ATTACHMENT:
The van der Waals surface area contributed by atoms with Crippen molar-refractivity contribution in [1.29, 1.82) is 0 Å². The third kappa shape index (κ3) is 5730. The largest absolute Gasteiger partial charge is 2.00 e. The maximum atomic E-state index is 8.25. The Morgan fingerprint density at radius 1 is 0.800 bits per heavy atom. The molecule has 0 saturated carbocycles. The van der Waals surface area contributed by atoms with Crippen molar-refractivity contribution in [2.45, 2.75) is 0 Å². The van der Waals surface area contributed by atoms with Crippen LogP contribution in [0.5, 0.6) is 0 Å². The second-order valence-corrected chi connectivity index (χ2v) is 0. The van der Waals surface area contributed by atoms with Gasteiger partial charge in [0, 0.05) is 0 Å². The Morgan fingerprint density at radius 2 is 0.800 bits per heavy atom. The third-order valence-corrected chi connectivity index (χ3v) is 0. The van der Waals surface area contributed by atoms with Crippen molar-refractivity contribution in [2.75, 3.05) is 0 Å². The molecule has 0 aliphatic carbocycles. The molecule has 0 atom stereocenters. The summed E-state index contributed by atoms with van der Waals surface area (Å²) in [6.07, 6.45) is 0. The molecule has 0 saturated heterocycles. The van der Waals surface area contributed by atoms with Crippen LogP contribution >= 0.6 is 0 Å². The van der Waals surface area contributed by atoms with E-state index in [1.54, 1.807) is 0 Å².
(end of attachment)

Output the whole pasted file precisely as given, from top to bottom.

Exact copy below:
The van der Waals surface area contributed by atoms with Crippen molar-refractivity contribution in [1.29, 1.82) is 0 Å². The third kappa shape index (κ3) is 5730. The largest absolute Gasteiger partial charge is 2.00 e. The maximum atomic E-state index is 8.25. The Morgan fingerprint density at radius 1 is 0.800 bits per heavy atom. The molecule has 0 saturated carbocycles. The van der Waals surface area contributed by atoms with Crippen molar-refractivity contribution in [2.45, 2.75) is 0 Å². The van der Waals surface area contributed by atoms with Crippen LogP contribution in [0.5, 0.6) is 0 Å². The second-order valence-corrected chi connectivity index (χ2v) is 0. The van der Waals surface area contributed by atoms with Gasteiger partial charge in [0, 0.05) is 0 Å². The Morgan fingerprint density at radius 2 is 0.800 bits per heavy atom. The third-order valence-corrected chi connectivity index (χ3v) is 0. The van der Waals surface area contributed by atoms with Crippen molar-refractivity contribution in [2.75, 3.05) is 0 Å². The molecule has 0 aliphatic carbocycles. The molecule has 0 atom stereocenters. The summed E-state index contributed by atoms with van der Waals surface area (Å²) in [6.07, 6.45) is 0. The molecule has 0 saturated heterocycles. The van der Waals surface area contributed by atoms with Crippen LogP contribution >= 0.6 is 0 Å². The van der Waals surface area contributed by atoms with E-state index in [1.54, 1.807) is 0 Å².